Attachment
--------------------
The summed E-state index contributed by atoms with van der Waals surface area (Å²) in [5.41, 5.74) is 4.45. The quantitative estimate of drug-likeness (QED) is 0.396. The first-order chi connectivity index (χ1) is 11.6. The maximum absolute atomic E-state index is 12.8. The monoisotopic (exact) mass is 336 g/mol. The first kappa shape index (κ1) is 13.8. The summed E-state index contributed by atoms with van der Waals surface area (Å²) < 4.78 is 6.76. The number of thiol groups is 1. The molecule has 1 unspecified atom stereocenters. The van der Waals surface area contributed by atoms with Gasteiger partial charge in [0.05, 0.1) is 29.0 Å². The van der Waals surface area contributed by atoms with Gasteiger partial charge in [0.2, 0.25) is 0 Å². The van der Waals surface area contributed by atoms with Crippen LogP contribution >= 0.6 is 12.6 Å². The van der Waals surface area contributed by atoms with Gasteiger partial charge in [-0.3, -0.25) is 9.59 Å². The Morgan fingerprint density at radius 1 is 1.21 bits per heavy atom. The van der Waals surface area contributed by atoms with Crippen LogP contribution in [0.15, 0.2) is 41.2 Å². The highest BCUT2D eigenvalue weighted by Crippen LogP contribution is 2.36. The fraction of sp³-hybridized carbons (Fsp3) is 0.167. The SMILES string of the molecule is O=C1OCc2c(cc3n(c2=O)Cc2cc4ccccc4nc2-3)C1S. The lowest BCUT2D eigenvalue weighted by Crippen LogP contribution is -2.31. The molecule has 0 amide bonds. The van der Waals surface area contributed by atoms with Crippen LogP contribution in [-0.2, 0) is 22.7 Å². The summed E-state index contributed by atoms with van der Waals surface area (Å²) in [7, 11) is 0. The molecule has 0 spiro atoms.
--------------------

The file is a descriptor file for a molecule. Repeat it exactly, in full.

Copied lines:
The summed E-state index contributed by atoms with van der Waals surface area (Å²) in [5.41, 5.74) is 4.45. The quantitative estimate of drug-likeness (QED) is 0.396. The first-order chi connectivity index (χ1) is 11.6. The maximum absolute atomic E-state index is 12.8. The monoisotopic (exact) mass is 336 g/mol. The first kappa shape index (κ1) is 13.8. The summed E-state index contributed by atoms with van der Waals surface area (Å²) < 4.78 is 6.76. The number of thiol groups is 1. The molecule has 1 unspecified atom stereocenters. The van der Waals surface area contributed by atoms with Gasteiger partial charge in [0.05, 0.1) is 29.0 Å². The van der Waals surface area contributed by atoms with Gasteiger partial charge in [0.2, 0.25) is 0 Å². The van der Waals surface area contributed by atoms with Crippen LogP contribution >= 0.6 is 12.6 Å². The van der Waals surface area contributed by atoms with Gasteiger partial charge in [-0.3, -0.25) is 9.59 Å². The Morgan fingerprint density at radius 1 is 1.21 bits per heavy atom. The van der Waals surface area contributed by atoms with Crippen LogP contribution in [0.15, 0.2) is 41.2 Å². The highest BCUT2D eigenvalue weighted by Crippen LogP contribution is 2.36. The fraction of sp³-hybridized carbons (Fsp3) is 0.167. The SMILES string of the molecule is O=C1OCc2c(cc3n(c2=O)Cc2cc4ccccc4nc2-3)C1S. The lowest BCUT2D eigenvalue weighted by Crippen LogP contribution is -2.31. The molecule has 0 amide bonds. The van der Waals surface area contributed by atoms with Crippen LogP contribution in [-0.2, 0) is 22.7 Å². The summed E-state index contributed by atoms with van der Waals surface area (Å²) in [7, 11) is 0. The molecule has 0 spiro atoms.